"In the child is much knowledge, much wisdom. If we do not profit from it, it is only because of neglect on our part to become humble and to see the wonder of this soul and learn what the child can teach."
—Maria Montessori, The Theosophist
"Bryce, it's time to go to the pool. We are all waiting on you, buddy." My voice was calm, my breath steady, but I could feel the frustration rising in me. I had twelve other children in my care. We were late, and it had been a long day.
I stood by the double doors of the passenger van and watched as he ignored each of my requests. Not once looking up, he stared quietly and with unflinching focus at a seemingly ordinary piece of bark broken off from a nearby tree.
I couldn't help but think of the other children waiting in the van. We had to go. There was no time for this behavior! Taking a deep breath, I remembered a piece of advice given to me by my mentor and boss at the time. "Join first, redirect second."
I walked to where he was seated on the patch of grass near the curb. I sat down next to him and joined. "What's that?" I asked with a curiosity that suddenly felt genuine. "It's a boat," he said, with a matter-of-fact tone. "Would you like to bring your boat to the pool?" I asked. "Sure," he said. Broken from his trance, he jumped up and joined his peers on the bus.
I was stunned. During the first weeks of camp, I thought he was misbehaving; he was disrespecting me as the adult in charge, I had labeled him as challenging. At that moment, I realized that this small piece of bark sparked his imagination, it held his attention, it fascinated him. His appreciation for this simple gift from nature was one of beauty. I had simply failed to see it. My rush, schedule, and pride kept me from seeing the human unfolding before me. It took me asking a simple question to find connection and understanding.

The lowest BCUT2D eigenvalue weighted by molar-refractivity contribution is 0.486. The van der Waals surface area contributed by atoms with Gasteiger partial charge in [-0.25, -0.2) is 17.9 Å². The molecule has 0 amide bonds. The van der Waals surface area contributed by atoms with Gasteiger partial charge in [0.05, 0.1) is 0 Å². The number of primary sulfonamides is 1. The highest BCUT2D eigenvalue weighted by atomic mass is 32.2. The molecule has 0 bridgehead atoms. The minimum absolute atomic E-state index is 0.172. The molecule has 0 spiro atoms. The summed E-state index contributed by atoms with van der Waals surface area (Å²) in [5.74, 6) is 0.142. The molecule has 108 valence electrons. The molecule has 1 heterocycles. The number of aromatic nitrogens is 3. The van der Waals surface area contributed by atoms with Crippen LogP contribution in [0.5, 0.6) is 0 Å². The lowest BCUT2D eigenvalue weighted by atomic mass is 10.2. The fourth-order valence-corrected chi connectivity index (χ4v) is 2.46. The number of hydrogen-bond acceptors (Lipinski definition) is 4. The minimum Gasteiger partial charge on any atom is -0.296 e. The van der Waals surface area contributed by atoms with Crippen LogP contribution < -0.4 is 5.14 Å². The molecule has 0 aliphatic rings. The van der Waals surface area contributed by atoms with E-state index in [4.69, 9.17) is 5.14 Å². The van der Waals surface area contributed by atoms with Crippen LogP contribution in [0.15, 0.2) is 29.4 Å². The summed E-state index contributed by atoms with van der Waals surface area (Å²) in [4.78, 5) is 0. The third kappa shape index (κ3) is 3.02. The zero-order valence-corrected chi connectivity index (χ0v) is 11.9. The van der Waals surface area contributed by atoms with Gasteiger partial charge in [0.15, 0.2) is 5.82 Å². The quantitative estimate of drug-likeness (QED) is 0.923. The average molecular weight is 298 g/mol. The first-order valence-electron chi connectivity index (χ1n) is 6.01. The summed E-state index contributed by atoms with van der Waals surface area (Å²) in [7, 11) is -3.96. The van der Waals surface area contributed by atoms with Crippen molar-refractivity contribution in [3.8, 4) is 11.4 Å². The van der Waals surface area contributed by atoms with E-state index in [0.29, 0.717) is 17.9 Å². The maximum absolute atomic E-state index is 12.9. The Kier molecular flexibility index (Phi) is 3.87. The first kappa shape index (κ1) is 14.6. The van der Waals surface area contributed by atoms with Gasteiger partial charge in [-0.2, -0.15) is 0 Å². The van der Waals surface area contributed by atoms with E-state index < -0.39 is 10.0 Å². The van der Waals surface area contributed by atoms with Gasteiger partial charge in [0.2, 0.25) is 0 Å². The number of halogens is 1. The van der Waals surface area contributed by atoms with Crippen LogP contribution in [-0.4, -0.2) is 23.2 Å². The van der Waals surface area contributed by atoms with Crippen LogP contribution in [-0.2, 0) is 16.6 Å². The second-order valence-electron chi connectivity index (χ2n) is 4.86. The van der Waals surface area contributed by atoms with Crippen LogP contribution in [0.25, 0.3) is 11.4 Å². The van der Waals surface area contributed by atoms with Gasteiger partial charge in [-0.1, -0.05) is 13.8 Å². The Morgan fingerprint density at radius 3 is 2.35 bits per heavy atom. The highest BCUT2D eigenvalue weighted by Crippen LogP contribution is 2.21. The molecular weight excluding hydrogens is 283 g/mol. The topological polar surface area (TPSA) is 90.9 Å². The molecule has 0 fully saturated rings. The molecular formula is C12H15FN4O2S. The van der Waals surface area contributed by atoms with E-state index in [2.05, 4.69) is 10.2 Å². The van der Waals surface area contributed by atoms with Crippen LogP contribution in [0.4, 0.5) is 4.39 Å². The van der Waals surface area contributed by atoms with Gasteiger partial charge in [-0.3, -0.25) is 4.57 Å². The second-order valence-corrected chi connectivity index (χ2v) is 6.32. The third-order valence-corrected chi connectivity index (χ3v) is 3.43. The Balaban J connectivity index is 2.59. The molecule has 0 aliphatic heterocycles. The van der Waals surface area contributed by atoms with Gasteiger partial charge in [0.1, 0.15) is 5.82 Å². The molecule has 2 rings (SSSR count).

The trajectory for my career and my future as a mother changed that day. I learned the first of many lessons, but this particular one sticks out the most because it challenged me to change my whole perspective on children and people.
When we label children, we fail to join them. We fail to see them. Our job is to guide them; we respect who they are by meeting them where they are. Sometimes that means stopping what you're doing, getting down on their level, and asking them a simple question with curiosity instead of judgment. In this practice, we can humble ourselves and respect the wonder inside each child.